The Dornier Do 31, a VTOL transport, was designed in response to German Air Force interest in STOVL aircraft. NATO’s NBMR-4 specification further fueled development.
Three aircraft, including two flight-ready ones, were built. On February 10, 1967, the Do 31 had its maiden flight, and in July 1967, it performed its first hovering flight.
Dornier showcased the prototypes at events like the 1969 Paris Air Show and set several world records. However, due to high costs and technical challenges, the German Air Force ceased VTOL trials, including those involving the Do 31, VJ101, and VFW VAK 191B.
Lacking sales prospects and state support, these VTOL projects eventually turned into research endeavors before being abandoned. To date, the Do 31 remains the only jet-powered VTOL transport aircraft ever flown.
Feared Vulnerable Airfields
During the late 1950s and 1960s, the German Air Force feared vulnerable airfields in a conflict with the Eastern Bloc. To address this, they explored dispersed operations, including using Autobahns.
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Trials were conducted, modifying F-104 Starfighters for rocket-assisted takeoff (ZELL). These aircraft would land on short strips using carrier-type arresting gear, a concept also intended for the Do 31.
In 1959, Dornier began informal work on VTOL concepts, which formalized into the Do 31 design in 1961. They collaborated with Bristol Siddeley and studied VTOL-capable utility transport aircraft. A team led by Gustav Wieland at Friedrichshafen facility engaged in this.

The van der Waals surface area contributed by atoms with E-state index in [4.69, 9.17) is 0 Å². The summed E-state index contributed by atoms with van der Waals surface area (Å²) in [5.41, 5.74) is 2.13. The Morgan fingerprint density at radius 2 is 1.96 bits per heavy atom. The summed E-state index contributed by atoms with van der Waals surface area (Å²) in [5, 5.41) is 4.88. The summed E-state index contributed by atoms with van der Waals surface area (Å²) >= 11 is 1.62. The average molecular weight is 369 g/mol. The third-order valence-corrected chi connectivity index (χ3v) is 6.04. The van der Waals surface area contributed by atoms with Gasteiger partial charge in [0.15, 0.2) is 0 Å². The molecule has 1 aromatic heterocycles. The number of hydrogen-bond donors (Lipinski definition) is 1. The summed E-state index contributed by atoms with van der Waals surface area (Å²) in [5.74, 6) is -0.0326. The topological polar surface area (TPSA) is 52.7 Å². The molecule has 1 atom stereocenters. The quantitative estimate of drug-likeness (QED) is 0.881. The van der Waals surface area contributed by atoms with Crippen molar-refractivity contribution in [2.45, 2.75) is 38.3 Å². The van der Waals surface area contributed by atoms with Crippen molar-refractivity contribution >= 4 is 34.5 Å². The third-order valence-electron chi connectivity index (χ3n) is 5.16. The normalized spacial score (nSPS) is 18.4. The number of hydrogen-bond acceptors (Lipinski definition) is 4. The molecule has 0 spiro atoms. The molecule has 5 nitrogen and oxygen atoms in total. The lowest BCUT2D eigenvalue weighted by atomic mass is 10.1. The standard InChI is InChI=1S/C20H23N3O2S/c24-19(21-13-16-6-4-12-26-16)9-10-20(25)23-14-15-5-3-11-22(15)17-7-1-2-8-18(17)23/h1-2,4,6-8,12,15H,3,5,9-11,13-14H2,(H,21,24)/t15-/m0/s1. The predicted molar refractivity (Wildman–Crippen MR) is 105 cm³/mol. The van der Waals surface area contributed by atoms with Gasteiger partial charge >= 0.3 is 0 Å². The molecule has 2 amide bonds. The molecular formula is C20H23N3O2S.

Dornier recognized the flight control system’s critical role in vertical flight, especially in managing control failures. To aid development, they built a specialized flight control test rig for exploring various attitude control laws and flying qualities.
For detailed modeling, they created the Dornier DO-960 hybrid computer to solve the necessary differential equations. Despite accommodating vertical flight control, the Do 31’s control philosophy resembled that of a conventional aircraft rather than a helicopter.
Two Prototype Aircraft
In February 1962, the Do 31 program was officially launched with a development contract from the West German government. By early 1964, Dornier initiated the construction of two prototype aircraft, primarily at the Oberpfaffenhofen plant.
Three test prototypes were built: E1, E2, and E3, denoted as “E” for Experimental. E1, focused on horizontal flight, was powered solely by Pegasus engines. E2 was a static test airframe and never took flight. E3, equipped with both Pegasus and RB162 lift engines, aimed to assess the design’s vertical flight capability.
The Do 31’s design heavily relied on its engine setup. Dornier chose the British Bristol Pegasus vectored-thrust turbofan engine, known for powering the Harrier jump jet. Each of the two inboard nacelles housed a pair of Pegasus engines. During vertical flight, four Rolls-Royce RB162 lift engines in each outer nacelle provided extra lift.
To maximize cargo space, the engines were placed in pods, allowing for a spacious hold accessed via a rear-facing loading ramp.
Initially, more than four Rolls-Royce RB162s were used, but as more powerful Pegasus versions became available, the number of supplemental lift engines was reduced to four. The Pegasus engine required special modifications for the Do 31 due to its nacelle placement instead of being within the fuselage like the Harrier.
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Besides lift and control considerations, other factors influenced the propulsion system. Noise, particularly near the airframe’s natural frequency, worried Dow. Managing hot exhaust gas re-ingestion was complex, given 16 gas “fountains” during vertical hover, 12 of which were hot.